Susan Thomas

The Hand Waves Goodbye

Poems from The Hand Waves Goodbye:


Horses Of Apollo
after Brassaï

The horses of Apollo have galloped
into the forest, left the statue where
they were forced to stand all day
with Apollo. They stomped and bit
each other, impatient to gallop across
the universe and pull the stubborn sun
into night. Here in Paris it is cloudy all
the time. Apollo is a lazy fuck who never
spurs them on, so they canter under trees,
eat horse chestnuts, whisper to each other
in the manner of horses with no work to do.
They sway in the wind and tell stories of how
they fished Dawn from the sea and sprang
Helios out of eclipse. But that was long ago
in Delphi, before they had to be statues, when
they were alive and everything depended on them.


Annunciation
after Fra Angelico

Sometimes an angel enters the garden.
He hesitates at the doorway, as though
his shoes were muddy, or perhaps
he has news that will distress us,
that will change the way we live our lives,
that will alter the course of the world forever.
The angel gestures, as though he wants to say
he’s sorry for intruding. Sorry how
news comes to us in strange ways.
Perhaps he is lost, or meant to visit someone else,
someone who is not so afraid.
I believe he will speak to me now, say words
in a language I won’t understand. But suddenly
he freezes and I feel something like light entering me.
The angel’s wings must quiver as he watches
how terrifying news enters the bloodstream
in its course through this all too human body.


Circe

Lucky for me he left when he did.
Lucky his crew was homesick.
I’d forgotten how to live my life:
how to eat and dress and sleep
and what to do when I wake.
We spent most of our time in bed
where he borrowed my immortality
and I became almost human.

Will he say I was a witch
who kept him under a spell?
In fact, I was the enchanted one.
I wove his tunics, washed his back,
cooked banquets every day.
And his crew, I let them become
whatever they wanted to be.
Some were lions or wolves,
these were happy as swine.

Now I’m free to roam the woods,
and, of course, he left the babies.
They’ll keep me busy for years
until, according to Hermes, Ulysses’
oldest boy comes back to marry me.
Twenty years means nothing at all.
It will pass like a ship setting sail.
I have no hope for time.
Except this suddenly ticking heart.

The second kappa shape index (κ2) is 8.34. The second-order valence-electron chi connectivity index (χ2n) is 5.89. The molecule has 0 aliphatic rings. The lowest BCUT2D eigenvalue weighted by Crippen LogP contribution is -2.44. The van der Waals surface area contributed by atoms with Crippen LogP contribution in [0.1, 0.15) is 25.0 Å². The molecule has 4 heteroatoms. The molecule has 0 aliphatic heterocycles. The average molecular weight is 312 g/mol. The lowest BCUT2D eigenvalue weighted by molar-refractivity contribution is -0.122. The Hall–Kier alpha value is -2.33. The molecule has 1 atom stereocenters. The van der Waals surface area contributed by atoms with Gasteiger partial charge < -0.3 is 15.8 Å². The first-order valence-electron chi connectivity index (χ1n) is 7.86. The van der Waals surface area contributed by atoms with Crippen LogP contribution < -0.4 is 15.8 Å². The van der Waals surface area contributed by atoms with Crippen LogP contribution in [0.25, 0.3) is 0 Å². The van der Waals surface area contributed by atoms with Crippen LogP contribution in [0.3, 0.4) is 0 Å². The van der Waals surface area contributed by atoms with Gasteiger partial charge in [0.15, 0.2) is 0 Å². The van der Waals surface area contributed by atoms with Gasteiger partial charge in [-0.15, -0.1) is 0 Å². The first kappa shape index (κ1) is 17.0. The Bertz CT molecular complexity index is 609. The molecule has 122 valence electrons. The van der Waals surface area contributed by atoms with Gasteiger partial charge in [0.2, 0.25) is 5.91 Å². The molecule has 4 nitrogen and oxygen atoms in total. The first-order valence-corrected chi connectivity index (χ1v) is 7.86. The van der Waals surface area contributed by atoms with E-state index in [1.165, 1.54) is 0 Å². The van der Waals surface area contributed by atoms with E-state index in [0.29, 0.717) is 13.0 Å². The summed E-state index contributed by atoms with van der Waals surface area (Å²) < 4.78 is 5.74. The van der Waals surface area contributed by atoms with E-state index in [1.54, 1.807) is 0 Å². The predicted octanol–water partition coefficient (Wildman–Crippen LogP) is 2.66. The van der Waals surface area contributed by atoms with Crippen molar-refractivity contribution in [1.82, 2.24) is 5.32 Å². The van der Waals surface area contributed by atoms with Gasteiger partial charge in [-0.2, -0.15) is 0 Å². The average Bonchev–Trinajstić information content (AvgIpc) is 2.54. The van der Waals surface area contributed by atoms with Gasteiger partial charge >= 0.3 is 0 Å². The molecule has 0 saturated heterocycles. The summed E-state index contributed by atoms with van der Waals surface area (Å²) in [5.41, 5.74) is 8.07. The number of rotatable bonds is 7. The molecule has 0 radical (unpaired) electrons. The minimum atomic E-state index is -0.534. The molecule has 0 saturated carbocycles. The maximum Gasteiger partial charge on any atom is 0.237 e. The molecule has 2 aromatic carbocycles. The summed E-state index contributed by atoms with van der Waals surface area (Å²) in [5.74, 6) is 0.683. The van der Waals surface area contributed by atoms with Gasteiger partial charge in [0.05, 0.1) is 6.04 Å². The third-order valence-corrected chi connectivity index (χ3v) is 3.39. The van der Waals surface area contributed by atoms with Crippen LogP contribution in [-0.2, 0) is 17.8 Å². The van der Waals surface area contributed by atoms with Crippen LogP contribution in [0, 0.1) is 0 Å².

The Hand Waves Goodbye

For D.L.

The night before its amputation
the hand decided to run away.
It left a trail of fingerprints
all the way down the hall,
exited the automatic doors.
Passed through the garden,
slapped through marshes,
smacked at the brush, and
thumbed a ride on the highway.

It longed for the voice whose
arm was asleep in the hospital bed
who dreamed of a fist asleep
at its wrist, singing a song the hand
used to strum in the sad hours
after the sun had fallen behind
the hills that tip into the pasture.

The voice’s feverish song
blew night’s sharpness into
the room where music the hand
could no longer make imagined
the wrist that bent to the beat
while it wailed and pounded
the star-pierced sky and it shook
the hand deep into darkness.


Rue de Nevers
after Atget

Wait for me in the Rue de Nevers
on the second floor of the gray hotel
where the sad bed sings our names

and the open window listens
for our footsteps in the empty street.
Wait for me in the Rue de Nevers.

In the Rue St. Severin I dream
of the open window in the room
where the sad bed sings our names.

In the Rue St. Severin I stand
behind the shuttered window while
you wait for me in the Rue de Nevers

and I watch my dripping laundry hang—
wash cloths, trousers, tiny mittens.
While your sad bed sings our names.

Listen for my empty footsteps
on the vanishing cobblestones.
Wait for me in the Rue de Nevers
where the bed sings our names forever.

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Poetry
"Quick, open these pages and meet The Empty Notebook-the enduring nothingness out of which all is generated, the negative capability on which artists thrive, ecstatic world-wanderer, canny literary imitator, driven self-obsessive-as vivaciously, and audaciously, imagined by Susan Thomas. Pleasures await." .
-Jeanne Marie Beaumont
Incredibly original... by turns ironic, tragic, comic... paradoxical gusto of pathos
-Richard Jackson
Full of meaty poems and wry surprises... Thomas’ reach is broad and daring.
-Maxine Kumin
This delightful—and long overdue—collection shows Susan Thomas at her delicious best.
-Jane Shore
Poems in translation
“The major portion of this ambitious translation is devoted to Pascoli’s revisionist version of Homer’s epic; in it Odysseus does not return home, slay the suitors and embrace his wife. Instead, he falls into a deep sleep, sails past Ithaka and is forced to revisit his former route, complete with heart-stopping adventures and profound grief. The narration is deft, elegiac, and intensely lyrical, making this book a pleasure to read.” .
-Maxine Kumin